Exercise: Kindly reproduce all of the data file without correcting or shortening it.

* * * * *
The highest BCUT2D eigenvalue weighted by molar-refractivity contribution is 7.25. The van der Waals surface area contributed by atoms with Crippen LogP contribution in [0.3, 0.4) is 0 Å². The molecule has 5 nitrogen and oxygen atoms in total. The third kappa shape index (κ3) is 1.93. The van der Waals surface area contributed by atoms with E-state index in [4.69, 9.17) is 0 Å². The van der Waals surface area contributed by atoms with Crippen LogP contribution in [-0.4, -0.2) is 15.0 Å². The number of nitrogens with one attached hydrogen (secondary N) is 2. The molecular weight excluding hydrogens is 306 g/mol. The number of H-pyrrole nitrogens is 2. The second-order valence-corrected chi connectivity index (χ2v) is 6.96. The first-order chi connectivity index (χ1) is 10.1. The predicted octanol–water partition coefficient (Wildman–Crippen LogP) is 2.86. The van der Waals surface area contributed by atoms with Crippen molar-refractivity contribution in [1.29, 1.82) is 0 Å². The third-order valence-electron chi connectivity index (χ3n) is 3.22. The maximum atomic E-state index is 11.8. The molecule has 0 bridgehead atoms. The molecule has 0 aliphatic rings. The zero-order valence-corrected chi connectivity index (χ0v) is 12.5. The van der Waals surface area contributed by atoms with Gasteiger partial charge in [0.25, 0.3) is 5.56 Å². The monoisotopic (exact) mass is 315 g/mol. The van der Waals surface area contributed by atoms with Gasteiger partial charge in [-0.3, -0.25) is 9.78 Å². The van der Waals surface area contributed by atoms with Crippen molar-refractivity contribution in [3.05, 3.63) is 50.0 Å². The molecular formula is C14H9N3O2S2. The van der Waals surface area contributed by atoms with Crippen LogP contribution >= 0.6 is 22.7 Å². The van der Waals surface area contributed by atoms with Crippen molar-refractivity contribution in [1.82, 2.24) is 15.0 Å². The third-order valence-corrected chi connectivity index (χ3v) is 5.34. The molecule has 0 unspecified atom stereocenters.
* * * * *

The highest BCUT2D eigenvalue weighted by molar-refractivity contribution is 7.25. The van der Waals surface area contributed by atoms with Crippen LogP contribution in [0.3, 0.4) is 0 Å². The molecule has 5 nitrogen and oxygen atoms in total. The third kappa shape index (κ3) is 1.93. The van der Waals surface area contributed by atoms with E-state index in [4.69, 9.17) is 0 Å². The van der Waals surface area contributed by atoms with Crippen LogP contribution in [-0.4, -0.2) is 15.0 Å². The number of nitrogens with one attached hydrogen (secondary N) is 2. The molecular weight excluding hydrogens is 306 g/mol. The number of H-pyrrole nitrogens is 2. The second-order valence-corrected chi connectivity index (χ2v) is 6.96. The first-order chi connectivity index (χ1) is 10.1. The predicted octanol–water partition coefficient (Wildman–Crippen LogP) is 2.86. The van der Waals surface area contributed by atoms with Crippen molar-refractivity contribution in [1.29, 1.82) is 0 Å². The third-order valence-electron chi connectivity index (χ3n) is 3.22. The maximum atomic E-state index is 11.8. The molecule has 0 bridgehead atoms. The molecule has 0 aliphatic rings. The zero-order valence-corrected chi connectivity index (χ0v) is 12.5. The van der Waals surface area contributed by atoms with Gasteiger partial charge in [0.25, 0.3) is 5.56 Å². The monoisotopic (exact) mass is 315 g/mol. The van der Waals surface area contributed by atoms with Gasteiger partial charge in [-0.3, -0.25) is 9.78 Å². The van der Waals surface area contributed by atoms with Crippen molar-refractivity contribution in [3.05, 3.63) is 50.0 Å². The molecular formula is C14H9N3O2S2. The van der Waals surface area contributed by atoms with Crippen LogP contribution >= 0.6 is 22.7 Å². The van der Waals surface area contributed by atoms with Crippen molar-refractivity contribution in [1.82, 2.24) is 15.0 Å². The third-order valence-corrected chi connectivity index (χ3v) is 5.34. The molecule has 0 unspecified atom stereocenters.